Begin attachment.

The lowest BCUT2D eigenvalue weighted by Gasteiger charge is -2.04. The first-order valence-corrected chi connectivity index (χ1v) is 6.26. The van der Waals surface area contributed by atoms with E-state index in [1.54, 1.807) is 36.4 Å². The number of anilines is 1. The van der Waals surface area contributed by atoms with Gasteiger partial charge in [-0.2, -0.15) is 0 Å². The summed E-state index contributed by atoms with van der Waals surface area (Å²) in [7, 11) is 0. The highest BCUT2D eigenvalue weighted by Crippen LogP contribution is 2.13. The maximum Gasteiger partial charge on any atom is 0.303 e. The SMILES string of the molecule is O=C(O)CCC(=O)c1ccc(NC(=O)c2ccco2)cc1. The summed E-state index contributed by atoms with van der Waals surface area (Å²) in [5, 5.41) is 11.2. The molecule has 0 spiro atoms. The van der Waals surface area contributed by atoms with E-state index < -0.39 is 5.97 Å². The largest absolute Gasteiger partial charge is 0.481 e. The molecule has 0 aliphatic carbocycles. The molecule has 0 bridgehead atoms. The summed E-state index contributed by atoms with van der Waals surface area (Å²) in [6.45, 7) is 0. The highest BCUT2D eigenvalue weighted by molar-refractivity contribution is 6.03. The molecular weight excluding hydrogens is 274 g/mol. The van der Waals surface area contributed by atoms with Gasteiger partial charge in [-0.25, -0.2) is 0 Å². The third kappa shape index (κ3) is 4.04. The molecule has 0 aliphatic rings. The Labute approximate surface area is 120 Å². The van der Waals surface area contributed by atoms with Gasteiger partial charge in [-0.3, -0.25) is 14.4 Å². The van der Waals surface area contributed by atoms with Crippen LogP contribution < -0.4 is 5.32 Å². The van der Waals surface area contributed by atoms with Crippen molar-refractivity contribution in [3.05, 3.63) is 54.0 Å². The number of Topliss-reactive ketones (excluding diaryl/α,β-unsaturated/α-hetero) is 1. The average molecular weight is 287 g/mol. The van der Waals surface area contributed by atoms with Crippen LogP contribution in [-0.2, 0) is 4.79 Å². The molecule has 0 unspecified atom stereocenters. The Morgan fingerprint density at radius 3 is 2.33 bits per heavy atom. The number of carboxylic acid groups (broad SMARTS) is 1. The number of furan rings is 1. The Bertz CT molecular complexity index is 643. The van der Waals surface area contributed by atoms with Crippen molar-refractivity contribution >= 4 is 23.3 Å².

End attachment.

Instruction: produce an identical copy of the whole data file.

The lowest BCUT2D eigenvalue weighted by Gasteiger charge is -2.04. The first-order valence-corrected chi connectivity index (χ1v) is 6.26. The van der Waals surface area contributed by atoms with E-state index in [1.54, 1.807) is 36.4 Å². The number of anilines is 1. The van der Waals surface area contributed by atoms with Gasteiger partial charge in [-0.2, -0.15) is 0 Å². The summed E-state index contributed by atoms with van der Waals surface area (Å²) in [7, 11) is 0. The highest BCUT2D eigenvalue weighted by Crippen LogP contribution is 2.13. The maximum Gasteiger partial charge on any atom is 0.303 e. The SMILES string of the molecule is O=C(O)CCC(=O)c1ccc(NC(=O)c2ccco2)cc1. The summed E-state index contributed by atoms with van der Waals surface area (Å²) in [5, 5.41) is 11.2. The molecule has 0 spiro atoms. The van der Waals surface area contributed by atoms with E-state index < -0.39 is 5.97 Å². The largest absolute Gasteiger partial charge is 0.481 e. The molecule has 0 aliphatic carbocycles. The molecule has 0 bridgehead atoms. The summed E-state index contributed by atoms with van der Waals surface area (Å²) in [6.45, 7) is 0. The highest BCUT2D eigenvalue weighted by molar-refractivity contribution is 6.03. The molecular weight excluding hydrogens is 274 g/mol. The van der Waals surface area contributed by atoms with Gasteiger partial charge in [-0.25, -0.2) is 0 Å². The third kappa shape index (κ3) is 4.04. The molecule has 0 aliphatic rings. The Labute approximate surface area is 120 Å². The van der Waals surface area contributed by atoms with Gasteiger partial charge in [-0.3, -0.25) is 14.4 Å². The van der Waals surface area contributed by atoms with Crippen LogP contribution < -0.4 is 5.32 Å². The van der Waals surface area contributed by atoms with Crippen molar-refractivity contribution in [3.05, 3.63) is 54.0 Å². The number of Topliss-reactive ketones (excluding diaryl/α,β-unsaturated/α-hetero) is 1. The average molecular weight is 287 g/mol. The van der Waals surface area contributed by atoms with Crippen LogP contribution in [-0.2, 0) is 4.79 Å². The molecule has 0 unspecified atom stereocenters. The Morgan fingerprint density at radius 3 is 2.33 bits per heavy atom. The number of carboxylic acid groups (broad SMARTS) is 1. The number of furan rings is 1. The Bertz CT molecular complexity index is 643. The van der Waals surface area contributed by atoms with Crippen molar-refractivity contribution >= 4 is 23.3 Å².